As of August 2015, 48 of the 50 states have some type of law that requires all drivers to carry insurance that would pay for bodily injuries resulting from the actions of negligent drivers. Florida is one of the two that does not (the other being New Hampshire), which has been the subject of some debate on the part of advocates and state lawmakers.
A recent study performed from the Insurance Information Institute reveals Florida is second behind only California in the total amount of uninsured motorists driving on highways in the state. There are approximately 3.2 million Florida drivers who do not have insurance to pay for injuries they would potentially cause to other people in a crash.
An issue exacerbated
This lack of required bodily injury liability insurance is coupled with another major insurance-related problem — a large number of drivers here have the bare minimum personal injury protection (PIP) coverage, which offers minimum payments to themselves and none to others after accidents, even when they are responsible for causing a collision resulting in injuries.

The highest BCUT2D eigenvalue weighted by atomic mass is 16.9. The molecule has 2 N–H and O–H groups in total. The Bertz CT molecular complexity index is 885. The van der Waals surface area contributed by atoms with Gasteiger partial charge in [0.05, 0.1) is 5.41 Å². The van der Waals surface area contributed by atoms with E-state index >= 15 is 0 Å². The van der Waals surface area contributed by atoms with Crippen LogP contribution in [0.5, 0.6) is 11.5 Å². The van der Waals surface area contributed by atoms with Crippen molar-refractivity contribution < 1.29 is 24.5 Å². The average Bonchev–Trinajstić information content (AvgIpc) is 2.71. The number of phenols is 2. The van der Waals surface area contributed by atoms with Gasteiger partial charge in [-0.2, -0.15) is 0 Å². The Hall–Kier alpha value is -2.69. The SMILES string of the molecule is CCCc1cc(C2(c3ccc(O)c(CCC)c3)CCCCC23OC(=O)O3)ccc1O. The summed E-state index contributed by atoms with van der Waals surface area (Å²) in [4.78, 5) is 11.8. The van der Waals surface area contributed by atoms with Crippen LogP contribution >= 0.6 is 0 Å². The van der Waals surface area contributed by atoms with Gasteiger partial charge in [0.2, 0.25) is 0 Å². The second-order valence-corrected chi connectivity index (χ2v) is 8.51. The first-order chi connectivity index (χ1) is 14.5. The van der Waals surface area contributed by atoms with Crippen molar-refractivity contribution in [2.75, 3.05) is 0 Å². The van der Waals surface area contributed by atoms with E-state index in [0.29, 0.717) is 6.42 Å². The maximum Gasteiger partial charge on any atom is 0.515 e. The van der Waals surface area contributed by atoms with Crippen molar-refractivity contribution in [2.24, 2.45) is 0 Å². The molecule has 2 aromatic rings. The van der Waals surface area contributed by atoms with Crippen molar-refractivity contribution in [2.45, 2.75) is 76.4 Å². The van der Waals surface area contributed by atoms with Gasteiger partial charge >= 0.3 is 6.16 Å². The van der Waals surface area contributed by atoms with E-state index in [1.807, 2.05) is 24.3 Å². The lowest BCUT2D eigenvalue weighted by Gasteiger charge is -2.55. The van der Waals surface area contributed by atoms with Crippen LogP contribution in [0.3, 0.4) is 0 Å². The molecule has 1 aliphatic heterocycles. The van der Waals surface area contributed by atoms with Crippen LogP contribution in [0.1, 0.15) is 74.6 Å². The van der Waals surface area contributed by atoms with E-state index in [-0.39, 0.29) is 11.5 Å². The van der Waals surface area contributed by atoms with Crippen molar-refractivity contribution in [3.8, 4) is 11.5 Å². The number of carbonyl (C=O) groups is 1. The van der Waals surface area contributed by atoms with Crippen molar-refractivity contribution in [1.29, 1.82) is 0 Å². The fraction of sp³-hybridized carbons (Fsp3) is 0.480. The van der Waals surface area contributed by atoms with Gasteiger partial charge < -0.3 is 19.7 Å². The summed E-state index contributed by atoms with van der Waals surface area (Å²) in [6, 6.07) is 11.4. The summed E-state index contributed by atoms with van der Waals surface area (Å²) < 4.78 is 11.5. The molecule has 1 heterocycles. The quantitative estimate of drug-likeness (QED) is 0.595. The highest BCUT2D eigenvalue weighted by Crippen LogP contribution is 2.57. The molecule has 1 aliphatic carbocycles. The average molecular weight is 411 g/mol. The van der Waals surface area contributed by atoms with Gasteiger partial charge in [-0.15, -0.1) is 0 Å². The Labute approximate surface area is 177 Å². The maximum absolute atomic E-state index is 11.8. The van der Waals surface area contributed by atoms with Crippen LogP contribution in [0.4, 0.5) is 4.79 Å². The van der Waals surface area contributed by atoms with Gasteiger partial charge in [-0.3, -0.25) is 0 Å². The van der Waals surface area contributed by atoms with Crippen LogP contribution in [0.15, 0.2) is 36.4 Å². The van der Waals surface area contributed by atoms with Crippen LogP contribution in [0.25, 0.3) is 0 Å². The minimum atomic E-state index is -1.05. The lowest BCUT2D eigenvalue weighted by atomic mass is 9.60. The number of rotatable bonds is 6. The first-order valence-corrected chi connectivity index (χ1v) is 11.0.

What does all this mean? Basically, if you get into an accident in Florida, it could very likely be with a driver who does not have insurance that can help pay for injuries, meaning you could be on the hook for a significant bill for medical expenses and other damages.
Until changes to the law can be made, drivers are encouraged to have large amounts of uninsured motorist coverage, just in case they get into an accident with a driver who doesn’t have bodily injury insurance. The costs of this type of coverage are generally quite reasonable, and it can cover your family members for accidents when you are in someone else’s car.
For more information on Florida car insurance laws and standards, and what you should do if involved in a serious crash, work with a knowledgeable Bradenton auto accident attorney at Shapiro, Goldman, Babboni & Walsh.